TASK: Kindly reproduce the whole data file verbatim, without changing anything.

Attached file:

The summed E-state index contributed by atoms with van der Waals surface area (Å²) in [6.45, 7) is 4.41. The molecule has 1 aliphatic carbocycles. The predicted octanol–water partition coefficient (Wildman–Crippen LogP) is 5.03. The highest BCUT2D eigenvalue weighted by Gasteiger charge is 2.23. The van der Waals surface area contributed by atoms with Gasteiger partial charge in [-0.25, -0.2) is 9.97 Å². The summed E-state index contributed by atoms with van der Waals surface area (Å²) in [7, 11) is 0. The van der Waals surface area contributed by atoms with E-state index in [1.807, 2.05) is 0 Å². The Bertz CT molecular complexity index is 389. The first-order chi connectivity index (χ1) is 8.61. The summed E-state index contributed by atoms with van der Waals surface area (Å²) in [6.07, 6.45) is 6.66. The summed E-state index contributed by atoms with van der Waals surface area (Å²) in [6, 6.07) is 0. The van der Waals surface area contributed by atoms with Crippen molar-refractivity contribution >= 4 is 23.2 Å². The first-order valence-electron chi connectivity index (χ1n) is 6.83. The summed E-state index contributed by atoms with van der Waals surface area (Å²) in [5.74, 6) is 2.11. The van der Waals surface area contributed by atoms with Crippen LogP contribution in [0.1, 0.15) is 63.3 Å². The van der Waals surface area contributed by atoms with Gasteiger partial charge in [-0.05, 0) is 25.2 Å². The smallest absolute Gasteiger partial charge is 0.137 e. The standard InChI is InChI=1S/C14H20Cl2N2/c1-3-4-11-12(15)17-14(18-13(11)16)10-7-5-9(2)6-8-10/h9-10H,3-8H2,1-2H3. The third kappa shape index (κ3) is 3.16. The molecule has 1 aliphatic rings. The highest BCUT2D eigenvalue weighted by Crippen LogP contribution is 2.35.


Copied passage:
The summed E-state index contributed by atoms with van der Waals surface area (Å²) in [6.45, 7) is 4.41. The molecule has 1 aliphatic carbocycles. The predicted octanol–water partition coefficient (Wildman–Crippen LogP) is 5.03. The highest BCUT2D eigenvalue weighted by Gasteiger charge is 2.23. The van der Waals surface area contributed by atoms with Gasteiger partial charge in [-0.25, -0.2) is 9.97 Å². The summed E-state index contributed by atoms with van der Waals surface area (Å²) in [7, 11) is 0. The van der Waals surface area contributed by atoms with E-state index in [1.807, 2.05) is 0 Å². The Bertz CT molecular complexity index is 389. The first-order chi connectivity index (χ1) is 8.61. The summed E-state index contributed by atoms with van der Waals surface area (Å²) in [6.07, 6.45) is 6.66. The summed E-state index contributed by atoms with van der Waals surface area (Å²) in [6, 6.07) is 0. The van der Waals surface area contributed by atoms with Crippen molar-refractivity contribution >= 4 is 23.2 Å². The first-order valence-electron chi connectivity index (χ1n) is 6.83. The summed E-state index contributed by atoms with van der Waals surface area (Å²) in [5.74, 6) is 2.11. The van der Waals surface area contributed by atoms with Crippen LogP contribution in [0.1, 0.15) is 63.3 Å². The van der Waals surface area contributed by atoms with Gasteiger partial charge in [-0.05, 0) is 25.2 Å². The smallest absolute Gasteiger partial charge is 0.137 e. The standard InChI is InChI=1S/C14H20Cl2N2/c1-3-4-11-12(15)17-14(18-13(11)16)10-7-5-9(2)6-8-10/h9-10H,3-8H2,1-2H3. The third kappa shape index (κ3) is 3.16. The molecule has 1 aliphatic rings. The highest BCUT2D eigenvalue weighted by Crippen LogP contribution is 2.35.